Simone Weil: Happy Beachgoer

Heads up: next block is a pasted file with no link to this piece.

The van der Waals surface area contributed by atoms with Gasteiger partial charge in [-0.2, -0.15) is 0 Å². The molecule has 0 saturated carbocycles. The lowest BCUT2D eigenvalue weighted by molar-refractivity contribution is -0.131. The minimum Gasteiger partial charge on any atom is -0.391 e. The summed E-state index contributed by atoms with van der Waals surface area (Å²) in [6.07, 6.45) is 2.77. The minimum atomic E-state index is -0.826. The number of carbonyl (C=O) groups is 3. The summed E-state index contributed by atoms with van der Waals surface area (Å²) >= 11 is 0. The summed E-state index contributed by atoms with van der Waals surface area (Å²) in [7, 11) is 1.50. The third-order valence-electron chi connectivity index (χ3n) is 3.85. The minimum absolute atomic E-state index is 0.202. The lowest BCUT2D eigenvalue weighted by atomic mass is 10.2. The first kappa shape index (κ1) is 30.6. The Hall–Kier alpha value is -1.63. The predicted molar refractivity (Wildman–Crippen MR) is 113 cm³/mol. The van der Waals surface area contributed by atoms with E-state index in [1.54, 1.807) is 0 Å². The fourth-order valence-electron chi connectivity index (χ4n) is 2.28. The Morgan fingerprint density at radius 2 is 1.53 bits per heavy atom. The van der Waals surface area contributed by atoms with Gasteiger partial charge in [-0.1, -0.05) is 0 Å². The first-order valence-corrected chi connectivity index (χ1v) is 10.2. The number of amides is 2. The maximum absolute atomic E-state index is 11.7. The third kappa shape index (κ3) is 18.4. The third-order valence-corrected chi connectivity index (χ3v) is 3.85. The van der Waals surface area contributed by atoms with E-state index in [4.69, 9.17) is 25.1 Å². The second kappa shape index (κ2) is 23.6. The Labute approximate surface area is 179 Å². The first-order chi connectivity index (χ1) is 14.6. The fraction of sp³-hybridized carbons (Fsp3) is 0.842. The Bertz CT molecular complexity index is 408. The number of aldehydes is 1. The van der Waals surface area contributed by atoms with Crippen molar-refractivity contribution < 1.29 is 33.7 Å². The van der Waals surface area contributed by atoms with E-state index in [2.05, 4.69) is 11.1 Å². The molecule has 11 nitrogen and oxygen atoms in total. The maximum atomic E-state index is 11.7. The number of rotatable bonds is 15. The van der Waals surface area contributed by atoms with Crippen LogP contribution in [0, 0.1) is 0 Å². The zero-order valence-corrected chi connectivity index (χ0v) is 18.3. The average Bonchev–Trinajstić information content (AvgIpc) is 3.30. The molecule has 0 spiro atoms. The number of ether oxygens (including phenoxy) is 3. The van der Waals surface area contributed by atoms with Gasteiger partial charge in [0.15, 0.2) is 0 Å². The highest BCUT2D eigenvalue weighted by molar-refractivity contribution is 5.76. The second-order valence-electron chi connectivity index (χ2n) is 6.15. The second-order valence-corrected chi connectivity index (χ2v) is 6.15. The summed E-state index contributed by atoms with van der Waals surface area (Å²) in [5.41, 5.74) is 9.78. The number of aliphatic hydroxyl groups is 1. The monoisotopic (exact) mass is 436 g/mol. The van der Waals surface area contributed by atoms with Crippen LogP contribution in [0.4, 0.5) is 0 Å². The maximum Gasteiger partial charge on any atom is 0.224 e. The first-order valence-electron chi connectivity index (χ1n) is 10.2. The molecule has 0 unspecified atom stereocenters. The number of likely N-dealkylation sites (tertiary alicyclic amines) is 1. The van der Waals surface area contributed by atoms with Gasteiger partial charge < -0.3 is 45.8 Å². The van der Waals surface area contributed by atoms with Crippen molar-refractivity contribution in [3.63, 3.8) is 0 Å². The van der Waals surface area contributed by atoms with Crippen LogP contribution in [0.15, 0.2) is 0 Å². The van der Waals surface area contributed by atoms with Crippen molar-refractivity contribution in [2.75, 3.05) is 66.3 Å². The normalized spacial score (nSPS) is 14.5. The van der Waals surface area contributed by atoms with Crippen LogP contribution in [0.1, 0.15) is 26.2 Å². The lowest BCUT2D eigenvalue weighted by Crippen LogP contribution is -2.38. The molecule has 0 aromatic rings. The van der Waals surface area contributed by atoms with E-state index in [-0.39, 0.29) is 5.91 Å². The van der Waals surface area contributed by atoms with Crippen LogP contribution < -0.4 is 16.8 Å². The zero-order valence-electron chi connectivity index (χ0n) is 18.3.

“The sea is not less beautiful in our eyes because we know that ships are sometimes wrecked by it.  On the contrary, this adds to its beauty,” says Simone Weil, French philosopher in a poetic mood.  She’s right: the endless surface of the sea, whether navy or aquamarine, has the abyss tucked into it.  Summer used to be billed as a time to shed every care; now we know it will be ringed by wildfires or panting hot temperatures, by enclosures on the tarmac or by encirclements of algae.  How else to reach paradise but by snaking roads, switchbacks and old goat paths that flirt along unguarded cliffs?  But those 300 degree views of the sea!  That dizzying compact between danger and thrill.  Even when lying passively on a beach, you are in the solar eye.  Remember Weil: “On the contrary, this adds to its beauty.”

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